Rasmus Olsson

Enforcing Architectural rules with NetArchTest

Tags: dotnet,
June 30, 2022

Independently where you work, there is solution architectural standards that need to followed and enhanced. There might be guidelines, such as avoiding the inclusion of contract dependencies in the repository layer or ensuring that files implementing an interface have a 'command' suffix in their names.

While documenting and communicating these rules collectively may be sufficient in some cases, the risk of non-standard implementations increases as the company expands and more teams become involved. In such situations, it would be beneficial to have a framework that assists developers in adhering to the solution design standards.

One resource that can assist in this process is NetArchTest, a .NET library designed for implementing and enforcing architectural guidelines. By integrating this library with unit tests, it ensures that any violation of architectural principles is flagged and explained, leading to a failed test.

Lets look at an example.

Lets say we have the following design rules to adhere to:

  • All repositories should be located in the repository folder.
  • Contracts should not be directly referenced in repositories
  • All repositories should have a name-suffix of repository

Lets apply this rules to the following solution.

Enforcing architectural rules sln structure

First of I want to add some extensions methods that defines the different rules.

public static class PolicyExtensions { public static PolicyDefinition RepositoriesShouldBeLocatedInRepositoriesFolder(this PolicyDefinition policyDefinition) { return policyDefinition.Add(t => t.That() .AreClasses() .And() .HaveNameMatching("Repository") .Or().ImplementInterface(typeof(IRepository)) .Should() .ResideInNamespace("Infrastructure.Repositories"), "Repositories should be located in the repository folder.", "To ensure repositories are easy to locate"); } public static PolicyDefinition RepositoriesShouldHaveNamingSuffixRepository(this PolicyDefinition policyDefinition) { return policyDefinition.Add(t => t.That() .ResideInNamespace("Infrastructure.Repositories") .Should().HaveNameEndingWith("Repository"), "All repositories should have a name-suffix of repository ", "To comply with the naming conversions for repositories."); } public static PolicyDefinition ContractsShouldNotBeReferencedInsideRepositories(this PolicyDefinition policyDefinition) { return policyDefinition.Add(t => t.That() .ResideInNamespace("Infrastructure.Repositories") .ShouldNot() .HaveDependencyOn("Contracts"), "Contracts should not be directly referenced in repositories", "A separation between presentation and persistence" ); } }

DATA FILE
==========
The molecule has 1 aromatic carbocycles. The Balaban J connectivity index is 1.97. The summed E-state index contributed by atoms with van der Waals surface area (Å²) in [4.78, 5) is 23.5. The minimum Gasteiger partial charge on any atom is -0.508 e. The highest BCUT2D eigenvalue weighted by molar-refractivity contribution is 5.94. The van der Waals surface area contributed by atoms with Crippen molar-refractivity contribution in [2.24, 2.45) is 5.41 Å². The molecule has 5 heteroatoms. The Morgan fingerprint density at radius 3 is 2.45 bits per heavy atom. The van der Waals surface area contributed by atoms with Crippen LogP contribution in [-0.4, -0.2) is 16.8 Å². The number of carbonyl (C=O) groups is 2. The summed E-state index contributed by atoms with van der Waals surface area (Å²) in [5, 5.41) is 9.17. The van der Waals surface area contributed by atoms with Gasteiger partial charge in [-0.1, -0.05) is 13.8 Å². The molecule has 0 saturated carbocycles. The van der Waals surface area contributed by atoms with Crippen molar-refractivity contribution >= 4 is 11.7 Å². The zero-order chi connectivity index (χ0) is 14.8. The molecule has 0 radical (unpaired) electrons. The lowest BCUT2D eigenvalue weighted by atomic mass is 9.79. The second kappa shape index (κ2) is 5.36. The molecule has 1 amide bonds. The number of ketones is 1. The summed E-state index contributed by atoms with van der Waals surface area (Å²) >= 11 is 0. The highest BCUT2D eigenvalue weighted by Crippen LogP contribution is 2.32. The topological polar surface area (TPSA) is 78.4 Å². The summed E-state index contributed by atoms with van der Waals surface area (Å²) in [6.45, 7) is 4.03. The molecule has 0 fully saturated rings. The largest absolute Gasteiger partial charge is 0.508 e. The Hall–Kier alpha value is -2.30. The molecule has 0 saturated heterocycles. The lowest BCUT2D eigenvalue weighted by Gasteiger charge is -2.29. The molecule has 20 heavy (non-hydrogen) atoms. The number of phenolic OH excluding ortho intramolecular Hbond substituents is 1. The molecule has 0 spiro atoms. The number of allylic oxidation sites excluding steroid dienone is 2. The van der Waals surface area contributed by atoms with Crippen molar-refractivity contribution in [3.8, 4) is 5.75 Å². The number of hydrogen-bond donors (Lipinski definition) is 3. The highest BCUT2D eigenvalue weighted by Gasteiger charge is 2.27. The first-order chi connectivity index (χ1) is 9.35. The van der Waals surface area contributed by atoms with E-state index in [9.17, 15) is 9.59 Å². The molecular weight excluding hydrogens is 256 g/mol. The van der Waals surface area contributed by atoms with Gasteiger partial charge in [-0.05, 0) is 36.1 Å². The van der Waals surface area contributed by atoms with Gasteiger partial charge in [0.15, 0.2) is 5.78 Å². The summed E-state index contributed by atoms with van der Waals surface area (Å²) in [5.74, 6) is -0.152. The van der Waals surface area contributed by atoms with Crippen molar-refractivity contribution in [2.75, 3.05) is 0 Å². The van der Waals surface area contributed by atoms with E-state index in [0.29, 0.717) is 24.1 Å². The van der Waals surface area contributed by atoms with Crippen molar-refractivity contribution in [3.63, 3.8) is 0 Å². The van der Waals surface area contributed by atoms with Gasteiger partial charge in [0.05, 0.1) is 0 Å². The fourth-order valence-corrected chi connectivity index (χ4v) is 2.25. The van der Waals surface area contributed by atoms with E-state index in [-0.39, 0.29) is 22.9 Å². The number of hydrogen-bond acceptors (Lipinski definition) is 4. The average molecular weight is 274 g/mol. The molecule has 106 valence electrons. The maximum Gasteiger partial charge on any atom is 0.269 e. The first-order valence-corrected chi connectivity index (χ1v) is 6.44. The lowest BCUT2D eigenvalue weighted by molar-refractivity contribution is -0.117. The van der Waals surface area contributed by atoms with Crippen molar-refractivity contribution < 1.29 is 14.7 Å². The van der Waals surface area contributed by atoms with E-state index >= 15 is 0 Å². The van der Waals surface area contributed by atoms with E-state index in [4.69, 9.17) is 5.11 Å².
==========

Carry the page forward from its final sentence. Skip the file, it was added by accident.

It is relatively simple to incorporate methods like these. I will now establish a new policy and apply these rules.

public static readonly PolicyDefinition MyPolicies = Policy.Define("My policies", "This policies defines the architectural rules") .For(Types.InAssembly(typeof(IRepository).Assembly)) .ContractsShouldNotBeReferencedInsideRepositories() .RepositoriesShouldHaveNamingSuffixRepository() .RepositoriesShouldBeLocatedInRepositoriesFolder();

Now lets execute a unittest that is using this policy.

[Test] public async Task Should_follow_the_architectural_rules() { var policyResults = Policies.MyPolicies.Evaluate(); await Policies.ReportAsync(policyResults, Console.Out); Assert.False(policyResults.HasViolations); }

If the rules fail, I've used a console log that will show which types are not adhering to the rules. Running this on the following solution would result 3 rule violations. It will look like this:

Enforcing architectural rules test output

That pretty much it.

Conclusion. To enforce solution design structure by using unittest is not something new. While you could write your own generic code library to do this (like many other libraries), NetArchTest is a well written, easy to use, and comes with very readable interface that gets you going in minutes.

More info about NetArchTest can be found here: https:/github.com/BenMorris/NetArchTest

Happy Coding!

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